The point of using reframing in a therapy session is to change clients’ view of the problem from something as being unsolvable, into a new experience in which the problem is now something that can be changed and maybe even be appreciated.

    Think of reframing as a way to suggest to your client a more resourceful and meaningful experience in which he or she can have access to different behaviors and emotions. Reframing should give your client new possibilities that he or she had not previously considered or experienced.




    Here is a simple method one can use to reframe client problems:

    1. Notice your client’s present interpretation of the problem
    Ask yourself what other possible interpretation of the problem could exist?
    Is this problem something that would be appropriate in another setting? If the context of the problem changed would it still be a problem for the client?

    2. Find the most interesting new interpretation of the problem and immediately point it out to the client.

    The reframe could be something that is humorous, profound, touching or just plain odd.

    3. Notice how the reframe affects the client. If it works build on it, if not then discard it.


    Here is an example of using this process:
    A family came to see me for therapy due to their teenage daughter having occasional anger outbursts. The parents were very concerned with these outbursts as the family was a loving family but was very cerebral in how they interacted and as a result they were rather emotionally distant.

    After hearing all the details about the “problem” of the daughter’s outbursts, I asked the parents if they truly appreciated what the daughter was doing for the family. Both parents seemed puzzled by my comment that this behavior was to be appreciated. I went on to tell them that their daughter was trying to help the family have access to more emotions than the handful they had been using. I told them that I believed the daughter was unconsciously trying to get them to “feel more deeply” rather than just “think their way through life”. I added that it took a lot of courage for a young girl to be so open with her emotions and I wondered how the parents could show her that they also had the courage to feel more often.
    From that point on the parents began viewing their daughter’s anger as a cry for emotional connection with her family. Her parents began to interact with her more often and even, over time, began to show a little more emotion themselves. The level of love, openness and happiness increased in the family as a result. The problem had become the solution.
    I believe reframing is an amazing tool that should be in every therapist’s toolbox.

    What frames have you played with recently?

  • The Problem with Problem Focused Therapy

    Too often we as therapists spend the majority of our time focusing on the problem our clients bring to therapy. By doing so we often inhibit the client in finding the resources needed to transcend the problem they brought.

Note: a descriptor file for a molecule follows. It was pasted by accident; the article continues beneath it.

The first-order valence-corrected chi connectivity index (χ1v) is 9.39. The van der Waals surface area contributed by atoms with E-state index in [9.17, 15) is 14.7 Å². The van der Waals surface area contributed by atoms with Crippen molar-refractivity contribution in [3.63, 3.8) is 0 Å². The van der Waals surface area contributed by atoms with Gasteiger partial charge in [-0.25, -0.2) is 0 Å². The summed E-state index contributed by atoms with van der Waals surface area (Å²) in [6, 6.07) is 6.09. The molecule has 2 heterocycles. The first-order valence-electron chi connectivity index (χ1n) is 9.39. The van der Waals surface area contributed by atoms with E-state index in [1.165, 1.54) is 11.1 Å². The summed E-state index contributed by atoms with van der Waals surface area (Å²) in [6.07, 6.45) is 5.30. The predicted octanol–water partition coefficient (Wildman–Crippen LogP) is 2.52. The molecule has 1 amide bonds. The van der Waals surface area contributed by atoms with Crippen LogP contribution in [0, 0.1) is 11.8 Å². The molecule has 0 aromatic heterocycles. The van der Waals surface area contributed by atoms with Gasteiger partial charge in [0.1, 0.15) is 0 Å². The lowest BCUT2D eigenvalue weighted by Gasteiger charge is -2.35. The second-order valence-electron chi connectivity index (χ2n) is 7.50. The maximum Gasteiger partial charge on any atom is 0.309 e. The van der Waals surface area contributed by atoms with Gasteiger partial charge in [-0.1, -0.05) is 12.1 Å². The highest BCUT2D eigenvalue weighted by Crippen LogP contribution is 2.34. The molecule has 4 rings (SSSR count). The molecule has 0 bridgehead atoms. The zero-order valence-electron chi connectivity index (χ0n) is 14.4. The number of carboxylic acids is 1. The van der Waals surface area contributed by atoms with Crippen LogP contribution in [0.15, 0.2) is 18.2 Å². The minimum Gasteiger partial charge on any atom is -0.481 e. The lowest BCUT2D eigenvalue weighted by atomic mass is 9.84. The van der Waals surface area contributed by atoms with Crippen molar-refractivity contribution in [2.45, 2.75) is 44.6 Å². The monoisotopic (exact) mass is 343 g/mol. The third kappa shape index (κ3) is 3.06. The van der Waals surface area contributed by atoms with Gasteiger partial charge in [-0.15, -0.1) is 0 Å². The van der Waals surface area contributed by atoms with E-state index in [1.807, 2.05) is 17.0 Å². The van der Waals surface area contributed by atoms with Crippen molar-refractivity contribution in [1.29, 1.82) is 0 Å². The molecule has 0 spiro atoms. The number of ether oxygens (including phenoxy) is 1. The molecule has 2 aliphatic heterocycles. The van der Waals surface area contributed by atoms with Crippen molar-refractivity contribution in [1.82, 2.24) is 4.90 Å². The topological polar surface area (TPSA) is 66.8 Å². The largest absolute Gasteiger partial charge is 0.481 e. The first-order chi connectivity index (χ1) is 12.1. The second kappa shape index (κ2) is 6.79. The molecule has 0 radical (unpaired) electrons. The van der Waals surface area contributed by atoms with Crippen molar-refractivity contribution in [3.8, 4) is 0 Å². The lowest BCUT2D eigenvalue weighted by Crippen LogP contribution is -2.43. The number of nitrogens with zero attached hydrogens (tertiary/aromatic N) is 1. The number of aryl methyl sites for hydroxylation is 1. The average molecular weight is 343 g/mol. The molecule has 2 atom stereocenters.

Here is a short talk about the problem with focusing on the problem.


  • Therapist as Client, Client as Therapist

    I was talking with a wonderful fellow therapist the other day who told me that she does not follow many of the directions she gives her clients in her own life. We laughed and said that this is often true for many of us as we are all human and have our own personal issues we need to work through. At the same time I have felt that by working with my own clients I am really the one who is the client. What I mean by this is that often the directives and insight I may pass on to my clients is really what I need to be doing or feeling. If I pay attention to the dynamic of interaction between me and my clients I can clearly see that I am not an outsider looking in but rather a part of the therapeutic process and the designation between who is the client and who is the therapist can become blurred. I do not mean that I am spilling out my persona issues through disclosures to the client but rather knowing the things that are said to the client are really meant to be heard by me as well.

    I see no difference between self and other in the therapy room. If a client tells me that he or she is frightened to take a certain action, I will gladly assist them in coming up with creative ways to deal with his or her fears. At the same time these same directives are also for me! I have areas of my life where I am fearful so these directives are also meant to be taken by me to move past my limitations. If someone feels stuck in an area of his or her life, the process I help them become unstuck is the very process I need to personally take to become unstuck in some area of my life. If I become frustrated with a client’s lack of motivation in therapy, then this is a great reason to examine where I am not showing much motivation in my own life. If a client is having issues with emotional regulation it is a reminder to me to continue working on my own processing of emotions.




    All of this transformational information comes up from the wonderful area of my unconscious mind. I never truly know how a session will turn out so I am often amazed at the incredible information I am giving the client that is really for me. The clients are a reflection of me and I am a reflection of them. Seeing my work as a therapist in this way has allowed me to have more compassion for the people I work with as it is really me that I am working with!

    If you have been a therapist long enough you start to notice that people seem to show up in your office with issues which may mirror what you are going through in your life at that moment in time. It is wonderful that they do show up as you get to explore parts of yourself that you might have avoided exploring otherwise. What a wonderful spiritual practice of seeing your clients as your teachers! There is no need to run off to ashrams in India, shamans in Peru or monasteries in Tibet when you have the greatest teachers sitting in your own office.

    Which amazing teachers have you encountered in your therapy office?